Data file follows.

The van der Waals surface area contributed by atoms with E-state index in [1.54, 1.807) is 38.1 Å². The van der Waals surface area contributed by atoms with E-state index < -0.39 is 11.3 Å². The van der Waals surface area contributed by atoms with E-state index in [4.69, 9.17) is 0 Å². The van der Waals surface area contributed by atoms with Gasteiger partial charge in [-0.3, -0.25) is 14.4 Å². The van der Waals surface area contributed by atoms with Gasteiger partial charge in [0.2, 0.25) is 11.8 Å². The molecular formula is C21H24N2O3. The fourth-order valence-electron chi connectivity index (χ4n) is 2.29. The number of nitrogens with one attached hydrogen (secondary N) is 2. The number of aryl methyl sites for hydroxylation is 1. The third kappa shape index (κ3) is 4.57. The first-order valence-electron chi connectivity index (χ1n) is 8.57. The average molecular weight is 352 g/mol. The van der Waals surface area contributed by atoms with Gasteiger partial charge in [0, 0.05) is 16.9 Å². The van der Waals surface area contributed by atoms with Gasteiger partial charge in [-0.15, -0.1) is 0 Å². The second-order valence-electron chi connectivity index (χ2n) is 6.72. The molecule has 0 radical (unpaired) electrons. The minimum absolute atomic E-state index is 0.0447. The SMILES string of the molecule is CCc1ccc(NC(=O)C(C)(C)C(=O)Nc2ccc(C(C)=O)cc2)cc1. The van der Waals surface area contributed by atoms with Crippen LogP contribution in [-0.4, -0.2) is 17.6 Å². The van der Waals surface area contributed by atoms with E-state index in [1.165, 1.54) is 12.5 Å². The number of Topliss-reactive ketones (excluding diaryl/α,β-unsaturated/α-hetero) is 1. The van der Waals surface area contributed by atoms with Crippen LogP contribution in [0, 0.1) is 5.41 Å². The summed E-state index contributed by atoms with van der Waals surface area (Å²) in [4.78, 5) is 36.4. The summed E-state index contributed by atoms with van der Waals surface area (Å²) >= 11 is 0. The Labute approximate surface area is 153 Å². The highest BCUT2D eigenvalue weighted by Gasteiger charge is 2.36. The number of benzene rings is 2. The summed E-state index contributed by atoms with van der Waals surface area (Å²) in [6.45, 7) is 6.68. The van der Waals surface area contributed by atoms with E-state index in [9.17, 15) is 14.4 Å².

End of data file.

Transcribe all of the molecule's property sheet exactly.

The van der Waals surface area contributed by atoms with E-state index in [1.54, 1.807) is 38.1 Å². The van der Waals surface area contributed by atoms with E-state index < -0.39 is 11.3 Å². The van der Waals surface area contributed by atoms with E-state index in [4.69, 9.17) is 0 Å². The van der Waals surface area contributed by atoms with Gasteiger partial charge in [-0.3, -0.25) is 14.4 Å². The van der Waals surface area contributed by atoms with Gasteiger partial charge in [0.2, 0.25) is 11.8 Å². The molecular formula is C21H24N2O3. The fourth-order valence-electron chi connectivity index (χ4n) is 2.29. The number of nitrogens with one attached hydrogen (secondary N) is 2. The number of aryl methyl sites for hydroxylation is 1. The third kappa shape index (κ3) is 4.57. The first-order valence-electron chi connectivity index (χ1n) is 8.57. The average molecular weight is 352 g/mol. The van der Waals surface area contributed by atoms with Gasteiger partial charge in [0, 0.05) is 16.9 Å². The van der Waals surface area contributed by atoms with Gasteiger partial charge in [-0.15, -0.1) is 0 Å². The second-order valence-electron chi connectivity index (χ2n) is 6.72. The molecule has 0 radical (unpaired) electrons. The minimum absolute atomic E-state index is 0.0447. The SMILES string of the molecule is CCc1ccc(NC(=O)C(C)(C)C(=O)Nc2ccc(C(C)=O)cc2)cc1. The van der Waals surface area contributed by atoms with Crippen LogP contribution in [-0.4, -0.2) is 17.6 Å². The van der Waals surface area contributed by atoms with E-state index in [1.165, 1.54) is 12.5 Å². The number of Topliss-reactive ketones (excluding diaryl/α,β-unsaturated/α-hetero) is 1. The van der Waals surface area contributed by atoms with Crippen LogP contribution in [0, 0.1) is 5.41 Å². The summed E-state index contributed by atoms with van der Waals surface area (Å²) in [4.78, 5) is 36.4. The summed E-state index contributed by atoms with van der Waals surface area (Å²) >= 11 is 0. The Labute approximate surface area is 153 Å². The highest BCUT2D eigenvalue weighted by Gasteiger charge is 2.36. The number of benzene rings is 2. The summed E-state index contributed by atoms with van der Waals surface area (Å²) in [6.45, 7) is 6.68. The van der Waals surface area contributed by atoms with E-state index in [9.17, 15) is 14.4 Å².